Research Report: Survey of Private Landlords
By: Liam Reynolds Published: February 2016
The results of a Shelter and YouGov survey of over 1,000 UK landlords, the largest and most representative survey of private landlords since 2010. It offers a unique insight into their finances, practices and plans for the future.
- Landlord_survey_18_Feb_publish.pdf (PDF 1.5 MB)
The number of people and families living in private rented homes has tripled since the turn of the 21st century, an unprecedented change in the way we live. Correspondingly, the number of people letting out homes has increased too - there has been a well-documented 'buy to let boom', and there are estimated to be around 2 million private landlords.
These landlords play a crucial role in providing homes, both now, and in the future, yet very little is actually known about them. To help us to understand landlords better, Shelter, via the YouGov panel, and with support from British Gas, have carried out the largest and most representative survey of private landlords since 2010, with a total sample of 1,071 UK landlords. A wide range of topics are covered, from who landlords are, to their attitudes and expectations, to finances, tax and repairs.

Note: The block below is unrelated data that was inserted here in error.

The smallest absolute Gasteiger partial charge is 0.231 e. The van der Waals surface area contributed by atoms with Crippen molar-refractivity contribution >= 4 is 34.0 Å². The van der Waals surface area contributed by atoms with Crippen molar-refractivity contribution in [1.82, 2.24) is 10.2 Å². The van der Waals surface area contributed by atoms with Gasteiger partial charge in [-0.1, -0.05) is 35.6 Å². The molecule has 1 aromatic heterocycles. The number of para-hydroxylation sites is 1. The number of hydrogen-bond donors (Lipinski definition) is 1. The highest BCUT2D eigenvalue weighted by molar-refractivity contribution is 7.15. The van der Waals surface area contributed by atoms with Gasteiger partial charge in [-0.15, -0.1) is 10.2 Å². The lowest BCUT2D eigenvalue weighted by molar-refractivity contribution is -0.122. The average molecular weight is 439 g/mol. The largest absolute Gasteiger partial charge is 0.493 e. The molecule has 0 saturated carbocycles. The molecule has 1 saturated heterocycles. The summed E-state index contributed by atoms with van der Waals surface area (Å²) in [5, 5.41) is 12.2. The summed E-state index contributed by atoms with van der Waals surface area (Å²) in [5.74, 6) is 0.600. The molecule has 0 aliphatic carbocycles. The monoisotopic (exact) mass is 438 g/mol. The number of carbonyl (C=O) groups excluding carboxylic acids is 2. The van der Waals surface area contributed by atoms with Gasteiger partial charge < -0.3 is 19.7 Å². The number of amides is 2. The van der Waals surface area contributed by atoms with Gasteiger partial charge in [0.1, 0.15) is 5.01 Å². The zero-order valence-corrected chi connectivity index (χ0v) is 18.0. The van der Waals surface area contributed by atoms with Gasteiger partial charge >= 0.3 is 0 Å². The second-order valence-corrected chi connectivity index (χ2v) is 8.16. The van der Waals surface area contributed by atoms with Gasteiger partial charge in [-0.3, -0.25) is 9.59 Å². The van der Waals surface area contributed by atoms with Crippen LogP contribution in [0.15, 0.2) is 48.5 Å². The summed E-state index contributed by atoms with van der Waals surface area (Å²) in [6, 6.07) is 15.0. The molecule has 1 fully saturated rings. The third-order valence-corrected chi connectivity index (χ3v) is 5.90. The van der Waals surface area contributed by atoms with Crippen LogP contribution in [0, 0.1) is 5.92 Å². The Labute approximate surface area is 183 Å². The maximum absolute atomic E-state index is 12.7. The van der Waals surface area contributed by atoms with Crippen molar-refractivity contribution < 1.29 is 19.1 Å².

Key findings include:
- Most landlords surveyed only let out one home (59%), and 92% were letting out less than five.
- Over half (52%) had at least one issue with repairs or maintenance in the last twelve months.
- At least nine out of ten are complying with the law on Gas safety, and half of landlords (51%) are having regular electrical safety checks carried out, even though only a tiny proportion are legally obliged to.
- Nearly two thirds of landlords surveyed would prefer not to let to households claiming Housing Benefit (63%, 42% have an outright bar, 21% occasionally let to them, but prefer not to).
- Four in ten landlords surveyed who made letting decisions themselves, agreed that 'It's natural that stereotypes and prejudices come into it when I decide who to let to'.
- Over four in ten making letting decisions themselves (44%) agreed that the 'Right to Rent' legislation would make them less likely to let to 'People who appear to be/ I perceive to be immigrants'.
- Only a fifth of landlords surveyed rejected the idea of offering longer tenancies to renters, 31% said they would like to try longer tenancies and 33% are unsure, but would try them if they saw them working in practice.
A three page summary is included within the report.